Goat decisions …

Rain is driving me mad.  I’ve written before that I think she thinks that I’m her baby.  Whenever I come near my door to go out, she starts screaming.  When I put her up and go inside, she screams for about fifteen minutes before stopping.  When she’s out (i.e. during milking time), she’s attached to my hip.

I’d love to be able to push the goats down into the back pasture with the sheep.  It is paradise for goats down there.  Tons and tons and tons of brush for them to eat.  Whenever I push the goats down there (and it all but takes a bucket loader to push them through the gate and then close it, the go berserk.  Rain gets them going.  She starts running the fence line trying to get back to me.  I feel sure that if she wasn’t going nuts, the other goats would settle down and start to eat.  If one goat in a herd is panicked, the others follow suit.  They are herd animals after all.

As I write this, Luna and Penny are out loose.  They are my newest goats and are used to being in a pasture.  Rain and Dawn, Rain especially, were essentially dry lotted before I got them.  Dry lotting means the animal is kept up in a smallish fenced-in area and fed hay and grain (little or no grazing available), so that’s all they know.  Esmeralda had some pasture, but not a lot.  I don’t know about Sunshine.  I think in a few minutes I might take Luna and Penny down to where the sheep are and see if they’ll stay with them, then slowly try to introduce the other goats (except Rain) to free grazing one by one.

It is not healthy for animals to be dry lotted all year long.  They need fresh pasture and vegetation to graze on.  I don’t want to have to worm them every six weeks like so many people do.  The only way I can avoid doing that is through pasture rotation.  Since they dug a well in the pasture adjoining the one I rent, I’m hoping they’ll soon fence it in.  That will fence one whole side of the pasture I rent and a good part of the pasture is naturally fenced by dense vegetation.  It won’t keep predators out and a goat or sheep could get through it if they really wanted to, with sufficient browse and a good livestock guard dog, as long as I’m home, they’d be fine out there loose.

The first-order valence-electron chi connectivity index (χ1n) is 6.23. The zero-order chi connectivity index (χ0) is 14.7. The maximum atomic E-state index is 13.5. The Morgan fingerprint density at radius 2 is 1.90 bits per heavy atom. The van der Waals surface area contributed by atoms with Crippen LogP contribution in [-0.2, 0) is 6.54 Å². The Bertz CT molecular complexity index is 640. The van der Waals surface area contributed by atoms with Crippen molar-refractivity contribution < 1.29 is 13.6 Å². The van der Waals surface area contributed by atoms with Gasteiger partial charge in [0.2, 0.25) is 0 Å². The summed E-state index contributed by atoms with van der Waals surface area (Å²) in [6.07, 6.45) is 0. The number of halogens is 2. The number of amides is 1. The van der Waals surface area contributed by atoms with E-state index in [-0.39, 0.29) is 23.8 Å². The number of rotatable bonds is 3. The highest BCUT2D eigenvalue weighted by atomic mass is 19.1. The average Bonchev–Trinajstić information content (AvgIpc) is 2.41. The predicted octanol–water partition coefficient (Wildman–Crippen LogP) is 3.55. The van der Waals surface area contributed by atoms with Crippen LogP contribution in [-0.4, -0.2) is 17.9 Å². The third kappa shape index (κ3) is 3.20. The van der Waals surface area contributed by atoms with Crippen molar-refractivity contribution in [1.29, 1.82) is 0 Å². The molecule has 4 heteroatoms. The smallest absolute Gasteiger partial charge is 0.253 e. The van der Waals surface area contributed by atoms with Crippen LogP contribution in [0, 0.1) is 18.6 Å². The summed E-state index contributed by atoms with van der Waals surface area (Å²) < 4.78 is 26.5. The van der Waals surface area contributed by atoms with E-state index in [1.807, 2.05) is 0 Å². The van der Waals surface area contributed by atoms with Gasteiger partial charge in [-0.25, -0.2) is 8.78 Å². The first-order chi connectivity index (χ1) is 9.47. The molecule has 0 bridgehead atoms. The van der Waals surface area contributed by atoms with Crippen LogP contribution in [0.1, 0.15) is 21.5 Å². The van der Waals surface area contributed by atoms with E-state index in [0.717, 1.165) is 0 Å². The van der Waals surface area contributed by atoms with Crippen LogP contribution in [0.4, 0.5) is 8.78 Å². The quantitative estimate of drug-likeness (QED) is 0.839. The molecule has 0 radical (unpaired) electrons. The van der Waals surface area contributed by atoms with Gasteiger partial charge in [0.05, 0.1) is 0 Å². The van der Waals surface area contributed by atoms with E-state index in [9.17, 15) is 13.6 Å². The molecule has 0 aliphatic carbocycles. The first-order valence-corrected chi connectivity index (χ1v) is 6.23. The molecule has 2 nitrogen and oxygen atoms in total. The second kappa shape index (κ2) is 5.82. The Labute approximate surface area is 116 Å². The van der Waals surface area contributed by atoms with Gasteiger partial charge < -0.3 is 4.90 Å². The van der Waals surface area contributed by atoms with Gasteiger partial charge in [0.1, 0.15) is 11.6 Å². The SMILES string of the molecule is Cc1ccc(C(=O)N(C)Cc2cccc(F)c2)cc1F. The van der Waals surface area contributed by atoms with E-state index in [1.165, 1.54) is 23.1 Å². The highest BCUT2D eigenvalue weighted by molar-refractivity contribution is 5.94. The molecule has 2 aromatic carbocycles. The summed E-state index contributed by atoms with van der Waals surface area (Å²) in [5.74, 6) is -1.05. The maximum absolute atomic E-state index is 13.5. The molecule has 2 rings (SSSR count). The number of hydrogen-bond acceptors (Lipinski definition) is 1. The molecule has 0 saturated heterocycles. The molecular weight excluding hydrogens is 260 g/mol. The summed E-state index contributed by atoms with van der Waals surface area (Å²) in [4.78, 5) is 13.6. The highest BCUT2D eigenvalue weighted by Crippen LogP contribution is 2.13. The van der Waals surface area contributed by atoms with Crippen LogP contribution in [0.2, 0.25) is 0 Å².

Once Luna and Penny have freshened in February, I might go ahead and sell Rain.  I don’t want dry lotted animals.  Granted, it’s harder to put them out in ElectroNet in the winter months, but as soon as spring comes, I want to be able to put the goats and sheep out in the pastures in ElectroNet.  If I were still working, I would be using ElectroNet now, but since I am able to be home quite a few days out of the week, I am able to let the sheep free graze.  They know where they live and if spooked, they come home.  The last day they were out (Christmas) they came up on their own when it got dark.

I knew this dairy goat business was going to be a learning experience and until I did it, I wouldn’t know what kind of goats I wanted to keep, how I was going to do it, etc.  Now that I have six goats I can decide which ones I am willing to keep (putting up with their individual personalities) and which ones I cannot tolerate.  Because of her short teats, Dawn is hard to milk.  She may very well end up sold down the road as well, but I want to see how her udder is after she’s freshened.

I cut a hole through the side of the back porch that is big enough for a dog to come through.  I can fit through it too.  Now I need to construct a door and mount it.  I’ll put a spring on it so I can push it out, but it will close back up on its own.  This is a project that has been long overdue.  The only exits to this house are on one side which is technically a fire hazard.  Now I have an exit on the other side.  I put crates near the door and put Fern and Cian in them when they came in.  It still isn’t perfected and I need to get a crate back there for Gel, but it is in the works.  I’m tired of red, muddy dog footprints all over the house.